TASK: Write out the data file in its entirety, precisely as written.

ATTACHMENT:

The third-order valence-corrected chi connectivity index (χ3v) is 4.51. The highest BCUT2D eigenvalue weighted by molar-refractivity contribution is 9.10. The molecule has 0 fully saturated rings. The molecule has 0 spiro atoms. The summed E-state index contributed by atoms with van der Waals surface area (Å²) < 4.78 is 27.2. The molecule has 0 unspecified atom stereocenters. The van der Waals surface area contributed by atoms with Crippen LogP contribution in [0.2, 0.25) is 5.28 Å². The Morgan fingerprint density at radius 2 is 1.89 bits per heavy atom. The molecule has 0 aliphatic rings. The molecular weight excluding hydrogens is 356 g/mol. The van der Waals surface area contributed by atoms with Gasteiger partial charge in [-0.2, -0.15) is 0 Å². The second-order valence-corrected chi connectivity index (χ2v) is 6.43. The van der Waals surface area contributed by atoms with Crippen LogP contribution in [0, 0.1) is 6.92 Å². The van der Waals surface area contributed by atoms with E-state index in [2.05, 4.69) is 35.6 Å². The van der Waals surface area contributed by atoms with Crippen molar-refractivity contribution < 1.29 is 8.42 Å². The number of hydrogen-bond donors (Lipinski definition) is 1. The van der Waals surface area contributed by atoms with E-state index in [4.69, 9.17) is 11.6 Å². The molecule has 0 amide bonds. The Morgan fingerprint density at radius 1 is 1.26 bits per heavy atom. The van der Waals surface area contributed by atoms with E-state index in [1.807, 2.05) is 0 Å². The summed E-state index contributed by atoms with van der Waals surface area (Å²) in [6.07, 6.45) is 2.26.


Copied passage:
The third-order valence-corrected chi connectivity index (χ3v) is 4.51. The highest BCUT2D eigenvalue weighted by molar-refractivity contribution is 9.10. The molecule has 0 fully saturated rings. The molecule has 0 spiro atoms. The summed E-state index contributed by atoms with van der Waals surface area (Å²) < 4.78 is 27.2. The molecule has 0 unspecified atom stereocenters. The van der Waals surface area contributed by atoms with Crippen LogP contribution in [0.2, 0.25) is 5.28 Å². The Morgan fingerprint density at radius 2 is 1.89 bits per heavy atom. The molecule has 0 aliphatic rings. The molecular weight excluding hydrogens is 356 g/mol. The van der Waals surface area contributed by atoms with Gasteiger partial charge in [-0.2, -0.15) is 0 Å². The second-order valence-corrected chi connectivity index (χ2v) is 6.43. The van der Waals surface area contributed by atoms with Crippen LogP contribution in [0, 0.1) is 6.92 Å². The van der Waals surface area contributed by atoms with E-state index in [2.05, 4.69) is 35.6 Å². The van der Waals surface area contributed by atoms with Crippen molar-refractivity contribution < 1.29 is 8.42 Å². The number of hydrogen-bond donors (Lipinski definition) is 1. The van der Waals surface area contributed by atoms with E-state index in [4.69, 9.17) is 11.6 Å². The molecule has 0 amide bonds. The Morgan fingerprint density at radius 1 is 1.26 bits per heavy atom. The van der Waals surface area contributed by atoms with E-state index in [1.807, 2.05) is 0 Å². The summed E-state index contributed by atoms with van der Waals surface area (Å²) in [6.07, 6.45) is 2.26.